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KIT develops highly efficient, semitransparent organic solar cells

Photovoltaics: Energy supply with a view

Whether on glass surfaces of buildings, greenhouses, or vehicles – semitransparent photovoltaics could significantly increase usable areas for a climate-friendly energy supply. In the SEMTRASOL research project, researchers at the Karlsruhe Institute of Technology (KIT) are developing solar cells with precisely adjustable absorption properties and high efficiency.

In the research project SEMTRASOL, highly efficient, semitransparent organic solar cells are being developed at KIT. (Photo: KIT) 

Organic solar cells are not only light in weight, non-toxic, independent of rare raw materials, and printable inexpensively on large areas. Compared to other photovoltaic technologies, they have another outstanding property: They can be manufactured as semitransparent solar panels, which opens up various new applications. While silicon photovoltaics are ubiquitously used today for generating energy,  the benefits of organic solar cells so far have been greatly underestimated. “The big market breakthrough hence has not materialized so far,” says Dr. Christian Sprau from KIT’s Light Technology Institute. With his recently started research group and the SEMTRASOL research project, he intends to change that: “With new material concepts and the latest organic semiconductors, it is becoming increasingly possible to precisely control the absorption properties of organic solar cells and to achieve a high application-specific efficiency.” The result may be highly efficient but unobtrusive photovoltaics on glass fronts.

Use on Window Fronts or in Agriculture
Organic solar cells use carbon-based semiconductors, which are typically characterized by narrow-band absorption ranges. Thanks to the development of novel acceptors, i.e., the electron-accepting molecules in the light-absorbing layer in a solar cell, they can now achieve efficiencies of up to 20 percent in the laboratory. The variety of these new materials and the combination with the targeted component design enable the absorption of incident light in precisely defined spectral ranges with a semitransparent solar cell. In this way, areas can be used in multiple ways in the future, explains Sprau: “In agrivoltaics, for example, only the wavelengths required for growth have to reach the plants, whereas they can be protected from other spectral components of the light and thus be prevented from drying out. The window front of a high-rise building, on the other hand, only has to let through the light that the human eye perceives as brightness. In both cases, high energy harvests can be achieved simultaneously with the unused portions of the sunlight.”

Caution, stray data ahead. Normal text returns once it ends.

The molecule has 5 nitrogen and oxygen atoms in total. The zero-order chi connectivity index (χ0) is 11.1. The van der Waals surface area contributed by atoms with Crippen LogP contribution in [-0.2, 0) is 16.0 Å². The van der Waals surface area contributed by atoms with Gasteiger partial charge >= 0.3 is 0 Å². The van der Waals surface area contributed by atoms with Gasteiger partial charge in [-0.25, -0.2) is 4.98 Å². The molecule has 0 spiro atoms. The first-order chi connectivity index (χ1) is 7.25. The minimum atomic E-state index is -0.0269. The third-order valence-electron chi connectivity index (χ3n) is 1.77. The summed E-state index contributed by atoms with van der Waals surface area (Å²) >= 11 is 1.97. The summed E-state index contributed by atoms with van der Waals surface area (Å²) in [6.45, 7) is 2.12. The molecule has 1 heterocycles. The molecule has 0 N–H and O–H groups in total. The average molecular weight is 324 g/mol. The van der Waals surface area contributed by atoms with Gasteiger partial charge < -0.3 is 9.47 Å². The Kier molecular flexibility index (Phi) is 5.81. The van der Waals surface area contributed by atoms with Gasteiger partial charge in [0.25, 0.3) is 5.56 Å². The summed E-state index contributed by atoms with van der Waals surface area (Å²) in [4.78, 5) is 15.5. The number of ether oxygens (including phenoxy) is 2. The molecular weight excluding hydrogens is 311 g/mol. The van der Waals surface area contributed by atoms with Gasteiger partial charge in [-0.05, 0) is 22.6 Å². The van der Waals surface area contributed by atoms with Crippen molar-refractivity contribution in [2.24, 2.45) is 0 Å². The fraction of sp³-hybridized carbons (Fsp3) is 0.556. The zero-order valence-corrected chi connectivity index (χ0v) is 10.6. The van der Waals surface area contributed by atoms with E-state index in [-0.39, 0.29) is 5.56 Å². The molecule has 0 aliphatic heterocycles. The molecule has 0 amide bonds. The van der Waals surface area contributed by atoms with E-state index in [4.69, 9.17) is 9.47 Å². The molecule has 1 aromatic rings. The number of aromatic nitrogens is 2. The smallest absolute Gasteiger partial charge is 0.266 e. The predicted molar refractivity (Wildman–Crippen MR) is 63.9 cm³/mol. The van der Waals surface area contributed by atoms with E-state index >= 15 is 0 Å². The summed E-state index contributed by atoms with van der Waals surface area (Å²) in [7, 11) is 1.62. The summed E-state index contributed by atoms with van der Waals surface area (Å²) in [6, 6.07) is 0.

Booster for an Accelerated Energy Transition
According to the research team at KIT, double use of space by photovoltaics will play an important role in enabling Germany and Europe to achieve climate neutrality in good time. The technological requirements have been met, and with SEMTRASOL, they will be combined now. “Specific goals are tailoring the transparency, a printable and scalable component architecture, the use of the latest materials, and environmentally friendly production,” explains Sprau. “It’s not trivial, but I’m convinced that semitransparent solar cells will be a natural part of our everyday lives in the not-too-distant future.”

The research project SEMTRASOL (SEMTRASOL stands for Printable Semitransparent Organic Solar Cells for Photovoltaic Surfaces of the Future) is located at the Material Research Center for Energy Systems and the Light Technology Institute of KIT. The Vector Foundation is funding the research work as part of the junior research group program “MINT for the Environment” with one million euros for four years.


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